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A life lived for others

“Who among you could make a good housewife?”
“Who of you can make a good mother?” 
“Who of you can make a good home or make a husband happy?”

These, Sr. Marcia Y. Antigua recalled,  were the questions asked of her and a group of ladies during their encounter with a Good Shepherd Sister.

She and the other lady, Rose Tapia from the Central Bank raised their hands after each question  that prompted Sr. Christine Tan who was facilitating the session to declare that the two were very  normal ladies and could begin their aspirancy in Baguio while the rest of them (16 ladies)  were "potential old maids."

The two ladies, Marcia and Rose, like “crazy women” as their officemates at the Central Bank called them, spent the days that followed rushing to clear up their desks and head for their aspirancy. It was a ‘risk’, Sr. Marcia admitted, that she and Sr. Rose enjoyed.

After the Aspirancy in Baguio, where the two shared happy moments during the transition, the two left for the United States and on August 15, 1963, feast of the Assumption, Sr. Marcia was accepted to the novitiate in the Los Angeles Province to formally begin her  life as religious.

Born on the feast of the Annunciation, March 25, 1928, Sr. Marcia was given the name Anunciacion by her parents Marcial Antigua and Pacencia Ycong of Lapu-Lapu City. The fourth of seven children, Anunciacion,  finished Bachelor of Science in Education, major in Literature  at the San Carlos University in Cebu City. She was a school teacher at the Opon Elementary School and later worked at the Central Bank of the Philippines from 1951-1958 before her entrance to the Good Shepherd Congregation.

At the Los Angeles Novitiate, where she was accepted on August 15, 1962, and had her clothing on April 24, 1963, she was given the name Sr. Mary Marcia, after her father Marcial. Years at the novitiate passed quickly and she made her first profession of vows on June 21, 1965. She returned to the Philippines and was assigned as group mother of the girls at the St. Domitilla’s Residence in Quezon City (1965-1966); went to St. Ursula’s in Cebu where she was both group mother and classroom teacher ( 1967-1969) to teenagers under the care of the Good Shepherd Sisters. Her juniorate year ws spent teaching catechesis to students in public school (1969-1970) until she made her vows final on June 28, 1970.

After her perpetual profession of Vows as a Good Shepherd Sister, Sr. Marcia was reassigned at the St. Domitilla’s Residence in Quezon City (1970-1971), Cebu Girls’s Center as vocational school directress and community worker (1971-1973). She was at the Reception Center (1973-1974) as group mother but the situations of the time impelled her to work closely with the poor, particularly the squatters, and detainees.

During the summer of 1974, she went to  Maragusan, Davao del Norte where the Good Shepherd Sisters were invited by Bishop Joseph Regan to help the Mansakas tribal community, and to help in parish work until she was transferred to Davao’s Reach Out Center in where she was involved in wider community apostolate and engaged in peer counselling.  She was also with the Task Force on Political Detainees in 1979.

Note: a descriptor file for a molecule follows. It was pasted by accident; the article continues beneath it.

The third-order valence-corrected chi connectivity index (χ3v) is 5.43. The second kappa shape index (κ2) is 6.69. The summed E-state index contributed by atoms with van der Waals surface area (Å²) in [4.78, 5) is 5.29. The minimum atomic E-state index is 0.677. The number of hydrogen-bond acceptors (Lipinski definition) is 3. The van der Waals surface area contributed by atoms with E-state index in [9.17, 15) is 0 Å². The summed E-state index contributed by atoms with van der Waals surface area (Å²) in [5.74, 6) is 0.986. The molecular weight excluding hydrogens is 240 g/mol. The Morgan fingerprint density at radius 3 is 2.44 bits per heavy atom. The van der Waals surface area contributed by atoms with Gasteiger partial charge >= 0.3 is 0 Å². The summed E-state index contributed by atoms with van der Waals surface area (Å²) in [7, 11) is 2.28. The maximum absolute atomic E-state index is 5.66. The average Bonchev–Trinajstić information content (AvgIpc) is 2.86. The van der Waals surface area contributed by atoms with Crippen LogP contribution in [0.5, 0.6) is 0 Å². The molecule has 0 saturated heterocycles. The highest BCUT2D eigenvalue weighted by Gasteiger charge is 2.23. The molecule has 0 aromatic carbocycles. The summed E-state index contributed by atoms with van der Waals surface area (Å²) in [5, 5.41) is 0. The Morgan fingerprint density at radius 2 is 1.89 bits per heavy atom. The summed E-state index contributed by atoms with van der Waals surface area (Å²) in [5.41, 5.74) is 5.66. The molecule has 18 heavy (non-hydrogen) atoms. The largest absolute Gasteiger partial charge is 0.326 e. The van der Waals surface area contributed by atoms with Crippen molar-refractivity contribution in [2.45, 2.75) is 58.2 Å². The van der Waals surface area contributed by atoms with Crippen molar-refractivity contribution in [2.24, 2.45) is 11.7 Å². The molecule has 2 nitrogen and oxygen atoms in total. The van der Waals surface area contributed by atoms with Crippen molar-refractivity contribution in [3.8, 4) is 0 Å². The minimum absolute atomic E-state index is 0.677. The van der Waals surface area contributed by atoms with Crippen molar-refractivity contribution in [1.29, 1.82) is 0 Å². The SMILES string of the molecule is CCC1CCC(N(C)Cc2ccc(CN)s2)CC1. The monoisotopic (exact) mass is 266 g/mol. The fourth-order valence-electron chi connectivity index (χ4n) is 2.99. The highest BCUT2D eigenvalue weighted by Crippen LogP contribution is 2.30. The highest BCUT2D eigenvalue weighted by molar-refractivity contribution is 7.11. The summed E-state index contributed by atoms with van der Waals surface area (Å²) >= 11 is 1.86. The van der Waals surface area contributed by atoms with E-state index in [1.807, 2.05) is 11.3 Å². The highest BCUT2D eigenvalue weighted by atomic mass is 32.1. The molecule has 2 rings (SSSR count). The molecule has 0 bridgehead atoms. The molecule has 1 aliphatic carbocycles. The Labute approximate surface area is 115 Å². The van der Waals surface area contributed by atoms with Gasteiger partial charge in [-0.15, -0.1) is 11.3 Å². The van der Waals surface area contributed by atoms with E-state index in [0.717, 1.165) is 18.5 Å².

Echavez, Cebu beckoned her from 1979-1980 to minister to street children frequenting Carbon Market. The Good Shepherd Sisters opened Kadasig Community in Jakosalem.  Sr. Marcia also helped  at the Carmel Parish in Recoletos, Cebu from 1982-1989. She was Family Life Coordinator, community organizer and coordinator programs for women and children—roles which she handled with passion seeing these as her contribution to the local church.

Kadasig was her base from 1990 where she and Good Shepherd Sisters in Cebu launched projects and services in urban poor areas, in particular to give hope to street children through education and to build projects and cooperatives for women so they could support their families.

Her zeal to help build the lives of women enabled her to engage in networking with various groups and international organizations. She went to Guatemala in July 1991 to attend the International Conference on Prostituted Girls and Women, to Romania in August 1996 for the International Meeting of “End Prostitution,” and to Sweden in August 1997 to participate in the International Conference  on Sexually  Abused Children.

Selfless, untiring,  Sr. Marcia also participated in the DOLE –Quick Action Team on Child Labor, the Cebu City Task Force on Street Children and was a member of the City Planning Board of the Cebu City Day Care Services.

Her love for the children, as the Shepherd cared for the flock, was great.  Her participation in the renewal program at the Mother House in Angers, France in 2002 enabled her to visit the very seat of the Good Shepherd Congregation that St. Mary Euphrasia founded.  It was a spiritual renewal,  “A Heart for the World,” spoke of St. Mary Euphrasia’s vision to help bring fullness of life to the marginalized especially women and children.

Sr. Marcia’s 49 years as a Religious of the Good  Shepherd spoke so well of how she loved and cared for the marginalized children of the world. Her wit and sense of humor were generously shared in community and with the girls. She was a mother to the girls, her sisters in community saw how much she loved the children and worked so they could all experience fullness of life.  She followed Jesus. She was faithful in living out the mission of Jesus the Good Shepherd, our compassionate God.